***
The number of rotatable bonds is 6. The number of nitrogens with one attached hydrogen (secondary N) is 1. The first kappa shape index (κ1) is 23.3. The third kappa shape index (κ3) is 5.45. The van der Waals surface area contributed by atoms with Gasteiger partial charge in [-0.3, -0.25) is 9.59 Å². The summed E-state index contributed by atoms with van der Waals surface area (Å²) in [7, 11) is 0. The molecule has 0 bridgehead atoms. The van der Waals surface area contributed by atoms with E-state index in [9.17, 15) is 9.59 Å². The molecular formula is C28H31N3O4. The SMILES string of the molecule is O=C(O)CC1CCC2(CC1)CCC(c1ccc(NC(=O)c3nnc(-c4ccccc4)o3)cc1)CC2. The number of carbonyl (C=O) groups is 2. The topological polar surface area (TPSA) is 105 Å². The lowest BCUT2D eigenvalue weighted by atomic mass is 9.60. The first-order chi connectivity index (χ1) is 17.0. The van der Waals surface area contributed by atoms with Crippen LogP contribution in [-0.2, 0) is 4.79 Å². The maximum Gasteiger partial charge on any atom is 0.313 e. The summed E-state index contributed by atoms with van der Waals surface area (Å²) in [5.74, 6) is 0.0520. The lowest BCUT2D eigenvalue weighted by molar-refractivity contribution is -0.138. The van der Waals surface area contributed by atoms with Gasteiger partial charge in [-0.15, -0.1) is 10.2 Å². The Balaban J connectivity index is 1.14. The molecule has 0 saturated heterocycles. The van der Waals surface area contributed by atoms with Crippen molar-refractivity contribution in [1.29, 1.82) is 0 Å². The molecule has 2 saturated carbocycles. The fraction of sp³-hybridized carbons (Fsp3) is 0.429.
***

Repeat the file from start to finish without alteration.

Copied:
The number of rotatable bonds is 6. The number of nitrogens with one attached hydrogen (secondary N) is 1. The first kappa shape index (κ1) is 23.3. The third kappa shape index (κ3) is 5.45. The van der Waals surface area contributed by atoms with Gasteiger partial charge in [-0.3, -0.25) is 9.59 Å². The summed E-state index contributed by atoms with van der Waals surface area (Å²) in [7, 11) is 0. The molecule has 0 bridgehead atoms. The van der Waals surface area contributed by atoms with E-state index in [9.17, 15) is 9.59 Å². The molecular formula is C28H31N3O4. The SMILES string of the molecule is O=C(O)CC1CCC2(CC1)CCC(c1ccc(NC(=O)c3nnc(-c4ccccc4)o3)cc1)CC2. The number of carbonyl (C=O) groups is 2. The topological polar surface area (TPSA) is 105 Å². The lowest BCUT2D eigenvalue weighted by atomic mass is 9.60. The first-order chi connectivity index (χ1) is 17.0. The van der Waals surface area contributed by atoms with Crippen LogP contribution in [-0.2, 0) is 4.79 Å². The maximum Gasteiger partial charge on any atom is 0.313 e. The summed E-state index contributed by atoms with van der Waals surface area (Å²) in [5.74, 6) is 0.0520. The lowest BCUT2D eigenvalue weighted by molar-refractivity contribution is -0.138. The van der Waals surface area contributed by atoms with Gasteiger partial charge in [-0.15, -0.1) is 10.2 Å². The Balaban J connectivity index is 1.14. The molecule has 0 saturated heterocycles. The van der Waals surface area contributed by atoms with Crippen molar-refractivity contribution in [1.29, 1.82) is 0 Å². The molecule has 2 saturated carbocycles. The fraction of sp³-hybridized carbons (Fsp3) is 0.429.